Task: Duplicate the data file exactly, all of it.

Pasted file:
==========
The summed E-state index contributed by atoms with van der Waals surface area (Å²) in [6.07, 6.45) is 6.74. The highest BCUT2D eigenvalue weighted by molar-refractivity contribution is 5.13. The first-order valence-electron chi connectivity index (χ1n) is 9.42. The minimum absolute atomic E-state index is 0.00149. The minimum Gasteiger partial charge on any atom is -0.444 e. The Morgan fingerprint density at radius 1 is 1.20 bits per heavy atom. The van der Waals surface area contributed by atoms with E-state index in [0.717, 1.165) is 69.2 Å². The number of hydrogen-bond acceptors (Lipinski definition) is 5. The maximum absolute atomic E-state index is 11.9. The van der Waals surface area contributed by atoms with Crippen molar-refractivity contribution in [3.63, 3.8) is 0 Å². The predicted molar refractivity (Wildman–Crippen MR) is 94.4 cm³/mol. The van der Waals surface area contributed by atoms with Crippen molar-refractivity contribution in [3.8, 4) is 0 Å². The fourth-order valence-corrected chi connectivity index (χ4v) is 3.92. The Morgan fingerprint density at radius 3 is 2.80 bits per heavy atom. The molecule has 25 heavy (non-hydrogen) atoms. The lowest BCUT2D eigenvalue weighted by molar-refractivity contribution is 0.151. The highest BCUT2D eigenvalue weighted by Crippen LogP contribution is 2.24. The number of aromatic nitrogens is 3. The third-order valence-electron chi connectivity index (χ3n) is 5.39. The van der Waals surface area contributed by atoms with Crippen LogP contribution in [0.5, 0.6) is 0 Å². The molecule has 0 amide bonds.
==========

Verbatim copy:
The summed E-state index contributed by atoms with van der Waals surface area (Å²) in [6.07, 6.45) is 6.74. The highest BCUT2D eigenvalue weighted by molar-refractivity contribution is 5.13. The first-order valence-electron chi connectivity index (χ1n) is 9.42. The minimum absolute atomic E-state index is 0.00149. The minimum Gasteiger partial charge on any atom is -0.444 e. The Morgan fingerprint density at radius 1 is 1.20 bits per heavy atom. The van der Waals surface area contributed by atoms with E-state index in [0.717, 1.165) is 69.2 Å². The number of hydrogen-bond acceptors (Lipinski definition) is 5. The maximum absolute atomic E-state index is 11.9. The van der Waals surface area contributed by atoms with Crippen molar-refractivity contribution in [3.63, 3.8) is 0 Å². The predicted molar refractivity (Wildman–Crippen MR) is 94.4 cm³/mol. The van der Waals surface area contributed by atoms with Crippen molar-refractivity contribution in [3.8, 4) is 0 Å². The fourth-order valence-corrected chi connectivity index (χ4v) is 3.92. The Morgan fingerprint density at radius 3 is 2.80 bits per heavy atom. The molecule has 25 heavy (non-hydrogen) atoms. The lowest BCUT2D eigenvalue weighted by molar-refractivity contribution is 0.151. The highest BCUT2D eigenvalue weighted by Crippen LogP contribution is 2.24. The number of aromatic nitrogens is 3. The third-order valence-electron chi connectivity index (χ3n) is 5.39. The van der Waals surface area contributed by atoms with Crippen LogP contribution in [0.5, 0.6) is 0 Å². The molecule has 0 amide bonds.